Last night, playing in front of a sold out crowd at the 930 Club, Phosphorescent laid down a poignant, vibrant, and captivating show.
Matthew Houck, the sole member of Phosphorsecent, donned a cream white, eagle crested bolero jacket paired with a straw cowboy hat and glistened in front of the stage’s shimmering floor to ceiling metallic curtains. Backed by a seven person band, Houck pulled from his six albums to lay down a serious jam session set along the lines of the Allman Brother’s Jessica and Led Zeppelin’s Kashmir; one seriously got lost in the wonderous, free-flowing sounds Houck and his band created.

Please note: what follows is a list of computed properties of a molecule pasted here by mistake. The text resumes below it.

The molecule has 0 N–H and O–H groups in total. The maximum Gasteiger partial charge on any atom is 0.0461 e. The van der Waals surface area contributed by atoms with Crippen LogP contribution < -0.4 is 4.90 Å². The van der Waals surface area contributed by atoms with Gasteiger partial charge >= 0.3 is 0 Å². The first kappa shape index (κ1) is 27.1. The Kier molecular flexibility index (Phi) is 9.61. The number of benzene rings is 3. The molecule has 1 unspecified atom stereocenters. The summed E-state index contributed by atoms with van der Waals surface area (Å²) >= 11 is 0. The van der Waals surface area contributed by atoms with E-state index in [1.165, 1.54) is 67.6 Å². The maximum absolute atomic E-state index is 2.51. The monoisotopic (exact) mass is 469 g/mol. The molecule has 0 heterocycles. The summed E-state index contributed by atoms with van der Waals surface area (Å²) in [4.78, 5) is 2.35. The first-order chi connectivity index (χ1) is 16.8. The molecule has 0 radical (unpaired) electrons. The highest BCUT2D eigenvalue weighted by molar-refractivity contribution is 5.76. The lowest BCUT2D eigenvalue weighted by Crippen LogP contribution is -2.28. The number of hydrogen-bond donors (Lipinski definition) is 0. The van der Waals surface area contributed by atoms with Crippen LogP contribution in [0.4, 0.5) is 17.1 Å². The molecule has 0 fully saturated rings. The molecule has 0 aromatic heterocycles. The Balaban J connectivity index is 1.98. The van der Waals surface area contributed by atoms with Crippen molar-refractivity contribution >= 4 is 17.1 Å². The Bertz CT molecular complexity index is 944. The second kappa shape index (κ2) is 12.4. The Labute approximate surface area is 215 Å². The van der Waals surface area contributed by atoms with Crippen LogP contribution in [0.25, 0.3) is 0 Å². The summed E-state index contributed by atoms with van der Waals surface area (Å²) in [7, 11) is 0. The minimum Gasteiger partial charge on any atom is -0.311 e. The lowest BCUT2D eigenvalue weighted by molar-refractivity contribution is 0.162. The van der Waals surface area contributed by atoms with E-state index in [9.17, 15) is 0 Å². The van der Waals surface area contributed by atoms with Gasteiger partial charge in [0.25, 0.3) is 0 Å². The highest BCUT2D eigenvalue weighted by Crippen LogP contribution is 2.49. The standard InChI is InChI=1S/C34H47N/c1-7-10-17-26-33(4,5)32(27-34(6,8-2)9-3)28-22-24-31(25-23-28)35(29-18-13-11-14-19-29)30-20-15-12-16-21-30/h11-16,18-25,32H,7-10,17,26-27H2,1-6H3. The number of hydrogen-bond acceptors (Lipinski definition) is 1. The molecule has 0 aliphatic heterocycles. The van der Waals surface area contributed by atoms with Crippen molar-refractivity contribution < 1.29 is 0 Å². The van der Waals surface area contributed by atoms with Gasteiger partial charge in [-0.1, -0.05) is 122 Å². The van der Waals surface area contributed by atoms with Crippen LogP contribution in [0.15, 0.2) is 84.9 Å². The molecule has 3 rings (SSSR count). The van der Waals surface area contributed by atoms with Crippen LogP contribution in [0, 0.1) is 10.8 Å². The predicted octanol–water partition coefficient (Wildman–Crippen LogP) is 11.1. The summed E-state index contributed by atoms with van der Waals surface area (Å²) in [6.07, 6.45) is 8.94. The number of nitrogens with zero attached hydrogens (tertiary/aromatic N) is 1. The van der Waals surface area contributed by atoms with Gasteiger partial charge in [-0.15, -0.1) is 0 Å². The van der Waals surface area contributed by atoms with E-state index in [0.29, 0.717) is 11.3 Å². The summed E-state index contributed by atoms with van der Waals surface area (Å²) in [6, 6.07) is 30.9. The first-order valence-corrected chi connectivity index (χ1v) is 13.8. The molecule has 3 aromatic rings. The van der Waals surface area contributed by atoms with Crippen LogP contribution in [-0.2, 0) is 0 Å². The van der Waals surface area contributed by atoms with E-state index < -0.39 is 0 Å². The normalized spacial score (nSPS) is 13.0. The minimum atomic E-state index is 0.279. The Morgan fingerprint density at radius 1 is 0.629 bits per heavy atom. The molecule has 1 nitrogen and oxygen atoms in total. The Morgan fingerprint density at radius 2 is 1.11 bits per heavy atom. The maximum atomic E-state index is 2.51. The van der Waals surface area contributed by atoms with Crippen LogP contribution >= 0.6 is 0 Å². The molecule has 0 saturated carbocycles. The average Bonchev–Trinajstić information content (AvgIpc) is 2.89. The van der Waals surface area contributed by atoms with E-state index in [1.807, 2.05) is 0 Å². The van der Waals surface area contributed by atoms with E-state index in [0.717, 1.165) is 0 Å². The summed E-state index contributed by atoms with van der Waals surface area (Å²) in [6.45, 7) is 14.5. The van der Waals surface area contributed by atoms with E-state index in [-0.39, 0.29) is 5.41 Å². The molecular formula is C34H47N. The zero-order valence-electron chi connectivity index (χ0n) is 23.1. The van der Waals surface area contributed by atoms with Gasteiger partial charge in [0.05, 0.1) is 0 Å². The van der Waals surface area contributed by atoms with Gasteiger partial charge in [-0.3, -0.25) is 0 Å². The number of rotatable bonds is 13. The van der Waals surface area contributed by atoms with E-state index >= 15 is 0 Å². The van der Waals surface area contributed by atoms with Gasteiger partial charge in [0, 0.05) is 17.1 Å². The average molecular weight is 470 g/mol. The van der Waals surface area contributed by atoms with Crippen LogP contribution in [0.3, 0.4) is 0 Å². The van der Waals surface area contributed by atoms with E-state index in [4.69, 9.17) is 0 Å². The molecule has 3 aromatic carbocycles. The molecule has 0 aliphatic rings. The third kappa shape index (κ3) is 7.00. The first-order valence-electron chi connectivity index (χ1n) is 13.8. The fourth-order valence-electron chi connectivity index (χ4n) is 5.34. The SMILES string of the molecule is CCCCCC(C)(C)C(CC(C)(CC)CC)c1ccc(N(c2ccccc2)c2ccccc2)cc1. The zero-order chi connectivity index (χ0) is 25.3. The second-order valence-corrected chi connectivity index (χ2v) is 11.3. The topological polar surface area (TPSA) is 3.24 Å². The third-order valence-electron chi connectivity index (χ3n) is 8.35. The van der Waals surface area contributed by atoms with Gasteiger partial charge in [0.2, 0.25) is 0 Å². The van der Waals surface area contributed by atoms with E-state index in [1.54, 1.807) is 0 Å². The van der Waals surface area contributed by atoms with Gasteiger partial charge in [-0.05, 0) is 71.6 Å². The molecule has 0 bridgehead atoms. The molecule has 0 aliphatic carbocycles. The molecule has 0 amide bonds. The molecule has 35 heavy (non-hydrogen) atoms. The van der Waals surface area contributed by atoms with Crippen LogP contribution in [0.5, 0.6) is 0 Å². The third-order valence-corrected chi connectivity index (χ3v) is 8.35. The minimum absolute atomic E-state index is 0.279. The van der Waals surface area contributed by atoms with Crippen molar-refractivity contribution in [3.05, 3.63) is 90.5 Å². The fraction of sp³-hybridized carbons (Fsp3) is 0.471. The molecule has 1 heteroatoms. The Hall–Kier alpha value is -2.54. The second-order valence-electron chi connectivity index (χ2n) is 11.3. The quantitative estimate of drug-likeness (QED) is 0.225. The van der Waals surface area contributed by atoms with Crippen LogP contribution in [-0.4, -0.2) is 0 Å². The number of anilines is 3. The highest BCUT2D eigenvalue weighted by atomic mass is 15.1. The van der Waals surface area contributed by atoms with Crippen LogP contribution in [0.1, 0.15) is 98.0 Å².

After eight songs as a band, including the popular Song for Zula, the show transitioned to Houck solo, and based on the stillness and silence of the 930 club, I believe Houck had all of us enraptured with his intensely emotional vocals and captivating, yet serene stage presence. For me, the two best songs of the night, Cocaine Lights and Wolves came in this section. I’ll admit that by the end of Wolves, I wanted to chime in with Houck on his cacophonous wolf howls, and I felt like others around me did as well, but we refrained.
For the final songs, the band returned and cranked out a stellar At Death, A Proclamation, where I swear Phosphorescent (and band) channeled Tom Petty and the Heartbreakers and just threw the f#*k down. No encore necessary.